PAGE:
Twenty-five minutes in the air, then all night in the dirt.
"It's always the same." I thought.

220 more days

Chilled by the wind in the slicks,
As the heat on the ground is scarcely bearable.
Another mundane task.
Move out and stop, Move out and stop,
Until the repetition evolves into dusk.
Set up and go sit in your own personal hole,
Draw branches over your head and wait in silence.
It's dark now and you wait.
Let the ratios take over,
Everything, even your worth is in the count. and you wait in silence.
Damn mosquitoes.

220 more days.

You live through the days with inert insomnia,
Unconsciously you know better than to sleep.
Three, four days and more if you have to.
Even at night you sweat.

220 more days.

Listen, You hear nothing, but human movement.
It's a natural thing after a while.
Wait and listen, Wait and listen as the night grows deeper into darkness.
Hours pass - until - listen,
You can count the passing silhouettes,
One - two - three, There's one dude combing his hair,
Eleven - twelve - thirteen, they're there.
Someone's gonna die
With only 220 more days.

Along the path they move,
Like a low fog in the trees.
Then a deadening orange flash rips though the night.
Like a deafening silent dream
And nature and man is thrown through the darkness
And into your face.
Still they're there.
Not the same though.
They're dropping, confused and shattered they're running,
but they don't know where.
Like ants on a small limb,
How, when you spray them with insecticide
They twist and jerk and finally drop.
It's silent again,
But an inhuman knowing silence.
Everyone knows what's gonna happen,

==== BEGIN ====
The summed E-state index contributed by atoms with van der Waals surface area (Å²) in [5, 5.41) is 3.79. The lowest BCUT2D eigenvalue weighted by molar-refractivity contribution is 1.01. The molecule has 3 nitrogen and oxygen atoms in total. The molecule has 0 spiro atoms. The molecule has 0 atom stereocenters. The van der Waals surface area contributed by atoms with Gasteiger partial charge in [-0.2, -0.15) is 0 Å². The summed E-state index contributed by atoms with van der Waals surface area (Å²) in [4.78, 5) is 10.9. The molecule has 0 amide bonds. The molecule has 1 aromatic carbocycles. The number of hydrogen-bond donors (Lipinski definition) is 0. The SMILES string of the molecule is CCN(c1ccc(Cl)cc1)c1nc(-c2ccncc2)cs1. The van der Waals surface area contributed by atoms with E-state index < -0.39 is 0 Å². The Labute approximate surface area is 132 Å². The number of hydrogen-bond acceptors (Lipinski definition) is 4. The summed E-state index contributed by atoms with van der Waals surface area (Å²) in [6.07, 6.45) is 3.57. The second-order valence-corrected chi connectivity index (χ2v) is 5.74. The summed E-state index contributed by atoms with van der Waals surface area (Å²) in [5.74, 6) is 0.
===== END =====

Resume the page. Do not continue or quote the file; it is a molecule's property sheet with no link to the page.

Them - us - me. 220 fun filled days.

They come,
Running, they charge like a thin, pathetic wave.
and you sit and you fire and fire and fire and you know your killing and you fire.
And Kramer, Medic, Kramer. Kramer's dead.
He's dead and I know him.
and they're coming and you fire and you scream
Damn you LBJ !!
You killed him and you fire.
and they die and they come
and Carrol's jumps up and Topolewski's up
and I'm up and there is no more they're coming there here.
And you fire at the living and you bayonet the dead and shoot and stab the half dead, for they must know vengeance and they are gone.

You fall back in your hole, and midnight seems like noon.
You smoke a cigarette, almost laughingly,
Because you know it doesn't matter any more.
Wait, you can even sleep now,
In shifts. Hours till dawn.
The night turns to gray.
The stench of powder and blood and steel permeates the stillness of the rising sun.
219 more days

 The Real Me
By Bruce K. Glenn

For a short time
I can be me
My mask is down
For the world to see

My dark glasses
which mask my pain
Are cast aside
Am I insane?
If only the world
Around me could feel
Just for one moment
The me that is real.
Then they would know night
After sleepless night
Wondering until dawn
What is wrong, what is right
And as thay'd watch
The rise of the sun
They'd finally feel safe
To lay down the gun
And they'd feel lonliness
That knows no end
And a longing for
Just one good friend
And they'd know compassion
For others turned cold
And emotions that died
In a soul that was sold
And they would know death
Of all of their trust